Video processing is excellent, too, offering very good upscaling with crisp detail and minimal side effects such as ringing. It does a great job of suppressing the ‘jaggies’ – that tell-tale stairstep effect which can be intrusive on lower resolution video sources.

Peak brightness for HDR content is where things begin to unravel. The Samsung reaches a maximum of 800cd/m2 on a 10% window, and this can only be sustained for 35 seconds before dropping to 535cd/m2. There are other issues, too. As the NU8000’s backlight has to be turned right up to deliver an acceptable HDR experience, dark scenes can look grey, and blooming and clouding around the brightest parts of the image are more apparent.

As ever, Samsung's tone-mapping algorithm aims to preserve the detail in the very brightest highlights, but the result is that detail in the darker parts of the picture can look a bit too, well, dark. This is especially noticeable when watching Blu-ray films which have been mastered to a maximum brightness of 4000 nits.

Unfortunately, the Samsung UE49NU8000 is crippled with one fatal flaw: unlike its larger family members, which use 120Hz panels, it has to make do with a 60Hz LCD panel. This prevents it from serving up smooth native 24p playback, and unlike TVs with higher refresh rates it can’t resort to frame interpolation to improve the clarity and outright smoothness of moving images.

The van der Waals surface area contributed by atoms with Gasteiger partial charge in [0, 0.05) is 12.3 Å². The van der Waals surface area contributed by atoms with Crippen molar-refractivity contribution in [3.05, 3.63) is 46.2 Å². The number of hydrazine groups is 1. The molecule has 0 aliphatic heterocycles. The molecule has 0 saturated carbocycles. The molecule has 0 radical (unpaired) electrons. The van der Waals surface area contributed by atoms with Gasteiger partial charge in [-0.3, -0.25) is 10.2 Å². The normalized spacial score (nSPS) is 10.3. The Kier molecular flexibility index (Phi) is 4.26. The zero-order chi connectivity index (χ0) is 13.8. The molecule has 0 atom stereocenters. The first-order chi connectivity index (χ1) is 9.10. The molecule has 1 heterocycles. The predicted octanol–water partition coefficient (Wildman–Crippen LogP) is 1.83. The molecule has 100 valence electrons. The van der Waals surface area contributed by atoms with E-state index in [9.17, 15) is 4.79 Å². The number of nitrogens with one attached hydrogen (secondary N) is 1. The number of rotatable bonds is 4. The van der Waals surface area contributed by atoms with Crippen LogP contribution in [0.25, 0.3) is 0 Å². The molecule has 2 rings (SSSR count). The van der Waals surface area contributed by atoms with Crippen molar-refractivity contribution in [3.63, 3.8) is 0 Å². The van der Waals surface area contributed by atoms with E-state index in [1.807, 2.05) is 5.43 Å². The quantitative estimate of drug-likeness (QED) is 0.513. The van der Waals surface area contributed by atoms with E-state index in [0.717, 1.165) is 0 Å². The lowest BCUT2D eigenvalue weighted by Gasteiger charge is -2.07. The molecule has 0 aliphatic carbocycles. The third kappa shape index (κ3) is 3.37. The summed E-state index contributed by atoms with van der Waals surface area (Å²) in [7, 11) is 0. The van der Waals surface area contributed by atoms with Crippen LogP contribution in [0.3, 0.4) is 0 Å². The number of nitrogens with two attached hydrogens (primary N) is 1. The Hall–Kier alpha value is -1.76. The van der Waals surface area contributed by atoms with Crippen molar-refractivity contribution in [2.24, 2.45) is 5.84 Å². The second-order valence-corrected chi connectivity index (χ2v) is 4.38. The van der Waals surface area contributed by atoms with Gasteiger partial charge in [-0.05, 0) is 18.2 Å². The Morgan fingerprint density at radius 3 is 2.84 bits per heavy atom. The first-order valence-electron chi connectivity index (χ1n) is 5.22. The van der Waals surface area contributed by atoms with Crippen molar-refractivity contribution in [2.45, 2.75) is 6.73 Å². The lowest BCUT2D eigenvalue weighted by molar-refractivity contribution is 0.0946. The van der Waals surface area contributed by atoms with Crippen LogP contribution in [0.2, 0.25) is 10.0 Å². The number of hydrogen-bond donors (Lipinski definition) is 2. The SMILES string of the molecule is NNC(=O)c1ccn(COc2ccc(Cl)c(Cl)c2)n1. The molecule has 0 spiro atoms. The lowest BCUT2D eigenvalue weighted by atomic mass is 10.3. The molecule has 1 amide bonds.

Also, like previous Samsungs, the UE49NU8000 tends to exhibit more posterisation in tonally uniform background, for example the skies in the 4K Blu-ray of The Martian or The Revenant.

Input lag offers some respite. With ultra-low measurements of 14ms in both 1080p SDR and 4K HDR modes, the Samsung NU8000 is the most responsive television we've tested to date. And it also has one final ace up its sleeve: unlike self-emissive displays like plasmas and OLEDs, there's no risk of image retention and permanent screenburn from static logos and HUDs on screen.

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Samsung UE49NU8000: Verdict

Although its video processing and input lag are superb, the Samsung UE49NU8000’s 60Hz panel is its Achilles’ Heel, as it provides no effective means of reducing motion blur on its UHD screen. Furthermore, while the bottom-lit edge LED configuration may have been adequate in the past, the tech is now beginning to look decidedly out of date. With rivals such as the Sony XF90 (we reviewed the 55in KD-55XF9005 here) offering full-array local dimming technology for not much more money, the 49-inch NU8000 hits well wide of the mark.